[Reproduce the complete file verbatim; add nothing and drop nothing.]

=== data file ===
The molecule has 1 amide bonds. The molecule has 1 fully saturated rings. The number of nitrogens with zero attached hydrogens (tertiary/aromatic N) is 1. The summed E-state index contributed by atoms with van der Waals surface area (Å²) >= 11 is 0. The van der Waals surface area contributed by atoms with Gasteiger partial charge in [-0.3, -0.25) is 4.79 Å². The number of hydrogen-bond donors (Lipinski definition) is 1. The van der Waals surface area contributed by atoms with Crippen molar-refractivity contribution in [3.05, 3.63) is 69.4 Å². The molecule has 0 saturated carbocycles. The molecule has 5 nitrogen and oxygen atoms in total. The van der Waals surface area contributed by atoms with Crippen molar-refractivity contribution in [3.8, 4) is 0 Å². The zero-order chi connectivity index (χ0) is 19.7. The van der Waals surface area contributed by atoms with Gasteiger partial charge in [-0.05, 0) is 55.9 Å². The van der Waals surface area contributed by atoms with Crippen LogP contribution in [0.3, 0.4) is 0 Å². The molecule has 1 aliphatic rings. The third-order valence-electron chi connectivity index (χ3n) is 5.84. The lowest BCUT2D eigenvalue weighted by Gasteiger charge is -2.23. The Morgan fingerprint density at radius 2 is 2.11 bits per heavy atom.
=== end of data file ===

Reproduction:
The molecule has 1 amide bonds. The molecule has 1 fully saturated rings. The number of nitrogens with zero attached hydrogens (tertiary/aromatic N) is 1. The summed E-state index contributed by atoms with van der Waals surface area (Å²) >= 11 is 0. The van der Waals surface area contributed by atoms with Gasteiger partial charge in [-0.3, -0.25) is 4.79 Å². The number of hydrogen-bond donors (Lipinski definition) is 1. The van der Waals surface area contributed by atoms with Crippen molar-refractivity contribution in [3.05, 3.63) is 69.4 Å². The molecule has 0 saturated carbocycles. The molecule has 5 nitrogen and oxygen atoms in total. The van der Waals surface area contributed by atoms with Crippen molar-refractivity contribution in [3.8, 4) is 0 Å². The zero-order chi connectivity index (χ0) is 19.7. The van der Waals surface area contributed by atoms with Gasteiger partial charge in [-0.05, 0) is 55.9 Å². The van der Waals surface area contributed by atoms with Crippen LogP contribution in [0.3, 0.4) is 0 Å². The molecule has 1 aliphatic rings. The third-order valence-electron chi connectivity index (χ3n) is 5.84. The lowest BCUT2D eigenvalue weighted by Gasteiger charge is -2.23. The Morgan fingerprint density at radius 2 is 2.11 bits per heavy atom.